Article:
As the fluid expands from the vena contracta into the down-stream piping, some of the mechanical power at the vena contracta is converted into turbulent noise. This conversion to noise is an extremely complex process which is very difficult to accurately determine in an analytical manner. For this reason, experimentally determined acoustic efficiency factors are used.
In general, the acoustic power developed downstream of the vena contracta is determined by multiplying the vena contracta stream power by an experimentally determined efficiency factor as follows;
NOTE: Low acoustic efficiency is desirable. This means less stream power is converted to noise.
Step 3: Determine Sound Pressure Level In The Downstream Flow
The noise standard gives a definition of different flow regimes in equation form, but Figure 1 gives a better visual description of these flow regimes. Since a single acoustic efficiency factor cannot be developed that will accurately cover the entire range of possible flow conditions, a separate acoustic efficiency factor is determined for each flow regime. In general, these acoustic efficiency factors are dependent primarily upon Mach number and valve recovery characteristics.
Figure 1: Flow regimes
The actual noise production mechanisms present in a control valve are complex enough to give even the Phd’s a headache trying to think about them. No matter. It’s not really important that we understand the precise mechanisms involved as long as we can have a basic appreciation for what is happening.
There are primarily two principle noise mechanisms. In flow regimes 1-3 the primary noise mechanism is due to the turbulence downstream of the vena contracta. This is called, "Turbulent shear flow." As the flow gets more intense due to the higher pressure drop across the valve and we begin the move to higher flow regimes (3-5), the normal shock begins to move further downstream and starts to break up into several smaller shock cells. From each of these shock cells, shock waves are formed which travel downstream at some angle with the centerline. These shock waves bounce off the pipe wall and are reflected across the pipeline to reflect off the opposite wall. As these reflected waves go bouncing down the pipeline, they pass through the area of turbulence creating noise energy and imparting vibrations to the pipe wall as they go. This is called, "Shock-turbulence interaction."
In the final flow regime (V), the noise generated is no longer a function of pressure. This is called the region of constant efficiency.
It is worth noting that the majority of valve applications fall into flow regimes I or II.
Step 4: Determine the A-Weighted Sound Pressure Level Outside Pipe
Since our ultimate goal at the observer’s ear is sound pressure level rather than sound power level, we need to make the con-version from power level to pressure level for the noise in the downstream gas. First, we need to know the actual pressure disturbance (pd) which occurs in the downstream gas as a result of the noise power we have calculated. This can be easily obtained from the basic acoustics equation relating sound power and sound pressure shown below.
Theoretically, the noise power generated in the fluid radiates outward in all directions; however, in the usual control valve, little noise travels through the wall of the valve. The noise of interest is only that which travels downstream of the valve inside the pipe, and then escapes through the wall of the pipe.
Consequently, the assumption is made that only one-fourth of the total power calculated is directed downstream and distributed over only a portion of a spherical surface which is equal to the cross sectional area of the pipe. Once we know the actual pressure disturbance (p d) due to the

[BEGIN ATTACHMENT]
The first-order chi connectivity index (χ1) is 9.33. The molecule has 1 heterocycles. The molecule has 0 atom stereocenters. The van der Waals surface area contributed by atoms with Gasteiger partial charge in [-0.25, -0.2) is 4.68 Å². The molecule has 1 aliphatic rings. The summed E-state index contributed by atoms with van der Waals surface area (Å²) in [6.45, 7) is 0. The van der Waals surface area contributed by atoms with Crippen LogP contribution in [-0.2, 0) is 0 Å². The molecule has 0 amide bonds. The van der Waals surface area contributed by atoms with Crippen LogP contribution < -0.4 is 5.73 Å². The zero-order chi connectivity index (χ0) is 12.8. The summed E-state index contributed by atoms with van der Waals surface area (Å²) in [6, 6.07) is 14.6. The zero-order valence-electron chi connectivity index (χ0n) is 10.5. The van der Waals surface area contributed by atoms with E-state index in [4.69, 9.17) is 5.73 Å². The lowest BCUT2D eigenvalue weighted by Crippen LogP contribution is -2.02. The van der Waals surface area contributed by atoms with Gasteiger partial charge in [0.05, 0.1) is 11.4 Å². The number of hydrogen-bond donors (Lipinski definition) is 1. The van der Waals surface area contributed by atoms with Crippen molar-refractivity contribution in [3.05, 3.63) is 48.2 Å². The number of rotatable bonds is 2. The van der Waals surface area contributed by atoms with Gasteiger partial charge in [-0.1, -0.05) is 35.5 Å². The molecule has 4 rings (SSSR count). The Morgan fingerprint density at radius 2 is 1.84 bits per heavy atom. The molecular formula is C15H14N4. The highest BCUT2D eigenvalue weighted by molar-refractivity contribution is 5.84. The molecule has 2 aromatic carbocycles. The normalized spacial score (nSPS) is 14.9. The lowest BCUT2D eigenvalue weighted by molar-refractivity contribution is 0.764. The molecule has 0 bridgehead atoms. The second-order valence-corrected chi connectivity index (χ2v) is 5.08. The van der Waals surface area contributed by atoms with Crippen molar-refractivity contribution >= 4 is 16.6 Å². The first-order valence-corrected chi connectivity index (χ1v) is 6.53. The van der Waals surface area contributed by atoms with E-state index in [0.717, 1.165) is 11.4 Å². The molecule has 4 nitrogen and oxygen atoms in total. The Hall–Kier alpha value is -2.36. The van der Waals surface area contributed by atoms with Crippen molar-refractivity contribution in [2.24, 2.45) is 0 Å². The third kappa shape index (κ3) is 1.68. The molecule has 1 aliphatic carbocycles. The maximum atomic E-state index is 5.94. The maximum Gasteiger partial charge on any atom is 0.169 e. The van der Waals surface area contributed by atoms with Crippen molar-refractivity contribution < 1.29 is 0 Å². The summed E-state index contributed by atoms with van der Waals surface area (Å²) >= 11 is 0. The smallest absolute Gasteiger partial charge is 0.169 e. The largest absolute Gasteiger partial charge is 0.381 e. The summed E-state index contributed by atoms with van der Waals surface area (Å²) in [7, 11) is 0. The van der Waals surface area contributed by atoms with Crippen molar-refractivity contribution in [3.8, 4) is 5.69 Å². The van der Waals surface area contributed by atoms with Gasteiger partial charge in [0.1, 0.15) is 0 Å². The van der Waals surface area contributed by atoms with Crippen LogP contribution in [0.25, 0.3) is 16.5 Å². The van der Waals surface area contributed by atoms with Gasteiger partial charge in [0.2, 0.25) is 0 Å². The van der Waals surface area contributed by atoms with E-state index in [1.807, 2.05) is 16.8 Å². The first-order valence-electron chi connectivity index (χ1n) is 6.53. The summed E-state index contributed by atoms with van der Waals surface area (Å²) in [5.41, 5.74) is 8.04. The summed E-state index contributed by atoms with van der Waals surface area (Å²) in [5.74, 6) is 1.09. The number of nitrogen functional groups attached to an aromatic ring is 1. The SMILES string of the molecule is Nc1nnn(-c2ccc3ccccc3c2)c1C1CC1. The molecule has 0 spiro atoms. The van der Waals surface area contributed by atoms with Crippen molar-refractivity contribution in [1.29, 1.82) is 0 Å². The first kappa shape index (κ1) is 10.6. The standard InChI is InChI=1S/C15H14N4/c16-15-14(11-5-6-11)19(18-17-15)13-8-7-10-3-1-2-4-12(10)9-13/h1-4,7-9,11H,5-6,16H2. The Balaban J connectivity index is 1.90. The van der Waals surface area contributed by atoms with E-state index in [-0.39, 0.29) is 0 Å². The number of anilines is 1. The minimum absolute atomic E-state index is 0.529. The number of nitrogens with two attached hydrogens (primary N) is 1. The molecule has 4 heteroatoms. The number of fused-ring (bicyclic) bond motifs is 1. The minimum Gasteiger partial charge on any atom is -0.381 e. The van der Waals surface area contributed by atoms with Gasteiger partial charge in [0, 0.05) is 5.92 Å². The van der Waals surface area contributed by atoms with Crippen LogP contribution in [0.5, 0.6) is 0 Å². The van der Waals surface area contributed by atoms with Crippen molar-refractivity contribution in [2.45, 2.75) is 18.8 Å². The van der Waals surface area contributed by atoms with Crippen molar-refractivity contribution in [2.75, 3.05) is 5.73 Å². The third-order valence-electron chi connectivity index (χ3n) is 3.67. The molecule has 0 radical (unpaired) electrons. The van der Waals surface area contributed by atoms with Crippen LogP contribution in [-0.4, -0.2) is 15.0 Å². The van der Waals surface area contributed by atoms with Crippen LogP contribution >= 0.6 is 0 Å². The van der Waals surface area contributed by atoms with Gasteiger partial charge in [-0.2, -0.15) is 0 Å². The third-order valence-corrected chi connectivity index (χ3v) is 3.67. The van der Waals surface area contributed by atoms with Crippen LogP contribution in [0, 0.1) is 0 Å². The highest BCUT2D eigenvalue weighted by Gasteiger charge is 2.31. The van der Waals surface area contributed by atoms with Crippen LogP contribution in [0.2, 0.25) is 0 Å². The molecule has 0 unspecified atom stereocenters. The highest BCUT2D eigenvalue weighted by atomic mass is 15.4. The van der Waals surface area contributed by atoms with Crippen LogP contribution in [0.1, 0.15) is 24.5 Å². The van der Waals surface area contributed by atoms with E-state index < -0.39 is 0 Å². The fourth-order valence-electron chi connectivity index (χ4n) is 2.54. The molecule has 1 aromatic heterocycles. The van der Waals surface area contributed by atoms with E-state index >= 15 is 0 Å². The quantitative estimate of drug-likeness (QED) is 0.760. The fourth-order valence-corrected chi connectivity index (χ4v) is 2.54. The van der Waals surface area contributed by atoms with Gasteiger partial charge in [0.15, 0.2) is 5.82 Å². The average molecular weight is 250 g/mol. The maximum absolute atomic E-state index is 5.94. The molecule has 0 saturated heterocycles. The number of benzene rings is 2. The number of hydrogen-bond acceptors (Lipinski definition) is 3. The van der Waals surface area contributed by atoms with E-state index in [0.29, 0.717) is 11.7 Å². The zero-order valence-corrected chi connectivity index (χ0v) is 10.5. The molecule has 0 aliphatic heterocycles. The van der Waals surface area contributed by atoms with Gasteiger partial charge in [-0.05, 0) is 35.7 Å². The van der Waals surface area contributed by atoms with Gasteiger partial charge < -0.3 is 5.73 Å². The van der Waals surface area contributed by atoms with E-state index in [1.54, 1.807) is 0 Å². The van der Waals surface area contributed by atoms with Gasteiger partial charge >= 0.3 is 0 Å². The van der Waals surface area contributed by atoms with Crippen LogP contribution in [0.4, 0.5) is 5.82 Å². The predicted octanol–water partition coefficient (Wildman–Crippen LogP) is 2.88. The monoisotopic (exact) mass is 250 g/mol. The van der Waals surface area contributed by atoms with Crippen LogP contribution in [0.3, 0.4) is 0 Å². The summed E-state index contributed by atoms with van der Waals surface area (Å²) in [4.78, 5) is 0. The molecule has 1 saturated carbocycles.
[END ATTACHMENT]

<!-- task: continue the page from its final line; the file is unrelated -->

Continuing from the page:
downstream noise, we can compare this to the standard Pres-sure reference for the threshold of hearing (po= 2 x 10-5Pa) to determine the sound pressure level using the following relationship
So far, this has only determined the sound pressure level in the gaseous fluid inside the pipe. Noise generated inside the pipe is of little concern until it gets outside the pipe. To do this, the noise energy inside the fluid stream must cause the pipe wall to vibrate so as to disturb the surrounding air and produce sound waves that will impact on an observer.
As the pressure waves go spiralling down the pipeline and bouncing off the pipe walls, they impart some energy to the pipe wall which causes it to vibrate. As the pipe wall vibrates, it disturbs the air layer which is in contact with the outside surface of the pipe. These air pressure disturbances at the pipe wall, of course, result in a sound pressure level at this location. Not all of the sound inside of the pipe gets outside the pipe, however. Some is lost in the transmission through the pipe wall.
Figure 2: Pipe Transmission Loss Spectrum
Determining the sound transmission loss through the pipe wall is a very complicated process and only a
handful of people in the world really understand how it works. A simplistic state-met can be made that a statistical approach is used to perform an energy balance; i.e., energy in equals energy out. The devil is in the details of course, and if you wish to delve into those details you will find them documented in a paper by Dr. A.C. Fagerlund and Dr. D.C. Chou
The transmission losses through the pipe are a function of the downstream fluid properties as well as the pipe properties. As a result, the transmission loss varies with frequency of the noise as shown in Figure 2. For typical valve piping systems, the slopes of this transmission loss curve stay the same. Thus, there are only two critical parameters which completely define this transmission loss spectrum for a given situation, and they are the first-coincidence frequency (fo) and the ring frequency (f r). The first step then in determining the transmission loss for a specific situation is to determine these two frequencies for the given conditions. There is actually a third parameter involved in this spectrum